Boston, Massachusetts Part III
We walked over the Harvard Bridge to the city of Cambridge and then went to Harvard Square to look at the the shops. I especially enjoyed being here because Harvard Square is where my favorite NPR radio show is broadcast. The show is called "Car Talk" with Click and Clack also known as the Tappit brothers. On the corner of John F. Kennedy and Brattle streets there is a sign that reads Dewey, Cheetham, & Howe (read it out loud). Car Talk is broadcast from there on the third floor and on their show they always say that their attorneys are Dewey, Cheetham, & Howe.
Actually I needed a break, Catherine never needs a break from shopping. Later on this trip we went to Burlington, Vermont the home of the original Ben & Jerry's. Here Catherine decides to do a little pre-trip research.
The last part of our trip in Boston we stayed at a Marriott Residence Inn. It was really nice and very clean and included a complete kitchen; stove, refrigerator and dish washer. As you can tell it also had great views of the Boston Harbor.
Just a few minutes walk from our new hotel was the USS Constitution. The USS Constitution is one of the U.S. Navy's first frigates. She was launched in 1797 using bolts, spikes, and other fittings from Paul Revere's foundry. She played a key role in repelling the British in the War of 1812. She earned her nickname "Old Ironsides" during a battle on August 19, 1812 when shots from HMS Guerriere bounced off her thick oak hull as if it were iron.
I spoke with the USS Constitution guide pictured above and she told me that all the guides are active duty U.S. Navy sailors. They are selected during boot camp and offered a chance to spend six months as a guide before they continue in their Navy service. Being selected is considered to be a high honor. The sailor pictured above said she was going to Navy "A - School" to be a hospital corpsman. Anybody recognize this lady?
This 221 foot granite obelisk is in honor of the colonists that died in the Battle of Bunker Hill on June 17, 1775. The rebels lost the battle, but nearly half of the British troops were killed or wounded, a loss that contributed to the British decision to abandon Boston nine months later. The Marquis de Lafayette, the hero of the American Revolution, helped lay the cornerstone of the monument in 1825 and is buried in Paris under soil taken from Bunker Hill.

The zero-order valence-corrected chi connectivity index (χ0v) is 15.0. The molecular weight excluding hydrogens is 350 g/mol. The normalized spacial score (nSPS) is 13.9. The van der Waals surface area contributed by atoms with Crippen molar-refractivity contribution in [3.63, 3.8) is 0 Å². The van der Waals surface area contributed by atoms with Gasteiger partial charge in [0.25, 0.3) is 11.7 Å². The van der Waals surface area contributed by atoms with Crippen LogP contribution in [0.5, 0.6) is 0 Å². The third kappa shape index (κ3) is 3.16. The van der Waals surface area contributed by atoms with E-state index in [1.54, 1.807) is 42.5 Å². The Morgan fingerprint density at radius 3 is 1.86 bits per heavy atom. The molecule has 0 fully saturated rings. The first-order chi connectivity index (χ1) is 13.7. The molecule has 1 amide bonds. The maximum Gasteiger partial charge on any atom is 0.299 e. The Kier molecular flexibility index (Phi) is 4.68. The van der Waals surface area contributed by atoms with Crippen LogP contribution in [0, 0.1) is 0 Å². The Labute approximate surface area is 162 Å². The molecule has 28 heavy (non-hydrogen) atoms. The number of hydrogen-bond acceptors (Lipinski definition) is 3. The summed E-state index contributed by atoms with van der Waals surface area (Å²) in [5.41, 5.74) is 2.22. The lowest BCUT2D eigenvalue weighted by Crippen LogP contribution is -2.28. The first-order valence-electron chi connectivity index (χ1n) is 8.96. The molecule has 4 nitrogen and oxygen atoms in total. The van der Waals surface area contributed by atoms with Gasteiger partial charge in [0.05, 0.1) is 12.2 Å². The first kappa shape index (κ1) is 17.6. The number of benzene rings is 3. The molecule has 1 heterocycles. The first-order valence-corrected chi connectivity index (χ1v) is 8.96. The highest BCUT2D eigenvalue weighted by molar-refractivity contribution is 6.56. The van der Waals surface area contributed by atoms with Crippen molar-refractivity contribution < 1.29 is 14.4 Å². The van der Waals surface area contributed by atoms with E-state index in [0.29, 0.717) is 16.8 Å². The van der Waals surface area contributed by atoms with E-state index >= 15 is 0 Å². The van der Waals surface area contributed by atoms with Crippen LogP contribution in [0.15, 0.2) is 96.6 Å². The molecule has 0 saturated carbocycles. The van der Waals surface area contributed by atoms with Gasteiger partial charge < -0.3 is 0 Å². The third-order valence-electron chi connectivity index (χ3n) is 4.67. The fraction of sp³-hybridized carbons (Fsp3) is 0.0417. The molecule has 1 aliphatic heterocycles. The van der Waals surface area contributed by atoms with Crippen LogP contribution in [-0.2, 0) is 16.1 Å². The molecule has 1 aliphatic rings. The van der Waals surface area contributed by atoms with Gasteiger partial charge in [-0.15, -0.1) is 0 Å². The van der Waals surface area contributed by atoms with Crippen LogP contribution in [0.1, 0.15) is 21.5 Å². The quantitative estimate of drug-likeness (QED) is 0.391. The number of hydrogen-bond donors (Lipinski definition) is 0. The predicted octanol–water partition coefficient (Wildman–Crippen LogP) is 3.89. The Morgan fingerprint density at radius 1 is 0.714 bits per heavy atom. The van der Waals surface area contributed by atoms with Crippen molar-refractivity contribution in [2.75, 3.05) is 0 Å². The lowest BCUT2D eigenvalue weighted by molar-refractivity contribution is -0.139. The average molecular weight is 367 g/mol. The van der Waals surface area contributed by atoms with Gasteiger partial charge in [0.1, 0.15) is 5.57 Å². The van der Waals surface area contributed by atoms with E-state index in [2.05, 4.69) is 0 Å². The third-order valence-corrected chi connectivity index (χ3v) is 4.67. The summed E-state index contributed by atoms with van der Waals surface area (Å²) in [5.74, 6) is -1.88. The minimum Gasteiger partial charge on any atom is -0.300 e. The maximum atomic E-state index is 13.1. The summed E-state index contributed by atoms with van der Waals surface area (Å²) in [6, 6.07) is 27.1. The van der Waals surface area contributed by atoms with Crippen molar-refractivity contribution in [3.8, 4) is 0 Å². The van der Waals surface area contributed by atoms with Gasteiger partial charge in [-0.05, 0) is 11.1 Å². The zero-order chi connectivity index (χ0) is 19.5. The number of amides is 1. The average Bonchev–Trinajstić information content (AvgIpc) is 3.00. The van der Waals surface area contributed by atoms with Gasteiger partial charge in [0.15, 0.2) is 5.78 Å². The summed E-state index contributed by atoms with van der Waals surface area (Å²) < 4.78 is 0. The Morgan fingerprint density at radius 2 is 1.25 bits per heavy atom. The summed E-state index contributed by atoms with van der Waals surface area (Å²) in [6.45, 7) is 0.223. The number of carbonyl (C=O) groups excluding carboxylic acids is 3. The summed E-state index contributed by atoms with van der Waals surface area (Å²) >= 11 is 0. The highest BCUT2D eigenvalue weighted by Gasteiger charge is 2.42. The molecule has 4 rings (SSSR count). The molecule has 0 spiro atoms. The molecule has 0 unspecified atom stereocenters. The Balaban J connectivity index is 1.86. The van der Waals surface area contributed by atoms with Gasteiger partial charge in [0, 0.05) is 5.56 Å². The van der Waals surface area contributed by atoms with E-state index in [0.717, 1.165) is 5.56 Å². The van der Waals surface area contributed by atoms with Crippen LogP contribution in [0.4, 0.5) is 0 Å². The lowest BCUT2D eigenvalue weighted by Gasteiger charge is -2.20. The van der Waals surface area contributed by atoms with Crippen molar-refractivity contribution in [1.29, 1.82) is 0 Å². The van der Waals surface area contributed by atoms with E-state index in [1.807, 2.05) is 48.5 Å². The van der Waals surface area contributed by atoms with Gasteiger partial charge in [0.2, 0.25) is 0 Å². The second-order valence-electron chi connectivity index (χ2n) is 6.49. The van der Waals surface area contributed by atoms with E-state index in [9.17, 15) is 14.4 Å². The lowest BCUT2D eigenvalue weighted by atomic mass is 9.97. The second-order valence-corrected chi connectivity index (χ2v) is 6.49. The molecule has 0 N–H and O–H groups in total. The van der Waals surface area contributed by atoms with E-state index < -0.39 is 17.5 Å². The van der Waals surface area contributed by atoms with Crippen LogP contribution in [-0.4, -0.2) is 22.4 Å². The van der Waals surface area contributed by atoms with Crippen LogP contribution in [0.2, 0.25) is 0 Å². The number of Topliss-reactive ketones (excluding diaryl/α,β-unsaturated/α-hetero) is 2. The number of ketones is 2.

At the end of one of our day walking the Freedom Trail, we ate at Giacomo's Ristorante. No reservations are taken and there is always a line waiting outside, but is worth the wait. Once inside you choose the meal off a board on the wall by selecting from the various pastas, sauces, and meats you want. For example, a little tortellini, with a tomato sauce, and scallops. There was only the two of us so they sat us with another couple. He was from Boston and the lady was his Mother-In-Law that he had just picked up from the airport. They were very friendly as were all the Bostonians that we encountered.
Later, when we were home, we watched Rachel Ray the television chef and she went to this same restaurant on her show. She sat in the same table that Catherine and I had our meal. We both got a big kick out of seeing the restaurant again.
Use the search box at the bottom of this page to find previous postings on London, Amsterdam, Japan, Germany, Austria, Yellowstone, New York, Boston, Switzerland, Alps, Plymouth Mass., Washington DC, San Francisco, Manila, San Diego or Quebec.